Dreams and Destiny: the Lord is in control—Genesis 37:9

In Genesis 37:9, Joseph dreamed that the sun, moon, and twelve stars bowed down to him. Joseph was just seventeen years old, and there was no way that he himself could have planned his destiny and imposed it onto a dream. This was God’s plan for him, God’s choice, no less than God’s choice of Jacob when he and Esau were both in the womb (25:23). These dreams are God-initiated rather than Joseph-initiated; God remains the main Actor behind the scenes.

It made sense neither for Joseph to boast as if it were his own plan (though the text does not specify that Joseph was boasting) nor for Joseph’s brothers to be jealous as if they could control their own destinies. It was God’s plan—and ultimately it would prove to bring about the deliverance of them all.

As in the case of Cain’s jealousy of Abel, however, there was something in the character of the human actors that would be consistent with God’s plan. Sin was crouching in Cain’s heart, leading to his murder of Abel (4:5-8), and many of Joseph’s brothers would want to kill him (37:20). Joseph, by contrast, kept serving the Lord, (39:9) and in his hardship continued attributing the honor to the Lord (40:8; 41:16). God has planned it so that human responsibility is part of his plan; God’s sovereignty and human responsibility are complementary, not mutually exclusive, options.

Yet despite the grandeur of the sun-moon-and-stars imagery—a step above his brothers’ sheathes bowing to him in 37:7—God does not reveal that all Egypt and Canaan will bow down to Joseph. Joseph will not need advance warning about that; when it happens, Joseph will have no reason to refuse it! God reveals only that his family will bow down to him, because Joseph will later need to recognize that as God’s plan.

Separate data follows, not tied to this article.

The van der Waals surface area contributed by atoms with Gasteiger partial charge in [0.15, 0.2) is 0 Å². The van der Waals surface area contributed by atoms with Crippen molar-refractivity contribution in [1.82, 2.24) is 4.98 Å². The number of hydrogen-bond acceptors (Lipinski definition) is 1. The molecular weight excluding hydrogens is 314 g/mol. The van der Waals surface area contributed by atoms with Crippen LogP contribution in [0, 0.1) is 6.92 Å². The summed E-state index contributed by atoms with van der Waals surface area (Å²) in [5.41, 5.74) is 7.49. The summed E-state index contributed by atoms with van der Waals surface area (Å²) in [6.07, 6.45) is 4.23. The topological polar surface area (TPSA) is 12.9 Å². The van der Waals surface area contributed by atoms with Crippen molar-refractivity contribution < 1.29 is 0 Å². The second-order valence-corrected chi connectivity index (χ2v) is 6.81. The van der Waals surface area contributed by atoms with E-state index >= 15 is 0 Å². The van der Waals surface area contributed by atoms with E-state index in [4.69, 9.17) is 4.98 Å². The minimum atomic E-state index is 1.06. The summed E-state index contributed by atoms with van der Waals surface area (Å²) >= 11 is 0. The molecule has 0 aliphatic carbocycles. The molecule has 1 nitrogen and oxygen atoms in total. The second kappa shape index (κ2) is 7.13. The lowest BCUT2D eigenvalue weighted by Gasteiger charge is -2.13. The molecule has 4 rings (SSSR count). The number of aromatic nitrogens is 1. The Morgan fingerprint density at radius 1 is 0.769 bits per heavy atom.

Joseph’s exaltation over Egypt would rescue his generation of Egyptians and Canaanites. Yet the restoration of his family was a key part in God’s plan, since God had a special plan for his family that would extend beyond that generation and through history. Joseph may have been satisfied to be exalted over Egypt, but when his brothers unknowingly bowed down to him in Gen 42:6, Joseph remembered his dreams (42:9). God calls us, but we do not know all the details in advance. He is the one who orchestrates our lives, and he works through our obedience even when we do not understand.

We tend to exalt the human heroes of the stories when we retell them to children. But the real hero, though often behind the scenes, is the Lord himself. Let’s neither be proud of ourselves nor jealous of others that God exalts. Let’s praise the wise Lord of history and embrace gladly his wise plan.

Striking the striker—Exodus 3:20

God enacts justice, though mercifully tempered by his restraint. God had not punished the oppressors’ injustice immediately, but now his impatience was coming to an end. Harsh taskmasters struck God’s people (Exod 2:11; 5:14, 16); Moses had struck an oppressor in retaliation (2:12), but in an act of virtual futility against the greater might of Pharaoh. Now, however, the Lord himself will strike his people’s oppressors (3:20).

Through Moses’s staff, God “strikes” the Nile (7:17, 20, 25) and the earth (to produce an insect plague, 8:16-17). God sends hail to “strike” whatever is in the field (9:25, 31-2), and ultimately will strike down the firstborn of people and animals, striking the land (12:12-13, 29). But for his mercy, however, God could have struck them much harder than he did, destroying all the people from the face of the earth (9:15).

God will strike the oppressors with “wonders” (3:20), the sort of language in Hebrew that applies also to Sarah bearing a child (Gen 18:14), drowning Pharaoh’s army (Exod 15:11 in context), and other works to come (34:10).

But God was not just about striking. God will also give the people favor (Exod 3:21; 11:3; 12:36) with the Egyptians, just as he did for Joseph (Gen 39:4, 21; 50:4). Thus they would not leave Egypt “empty-handed” (Exod 3:21), just as God did not let Laban send away Jacob “empty-handed” after his years of toil (Gen 31:42), and just as Israel’s law later prohibited sending away former servants “empty-handed” (Deut 15:13).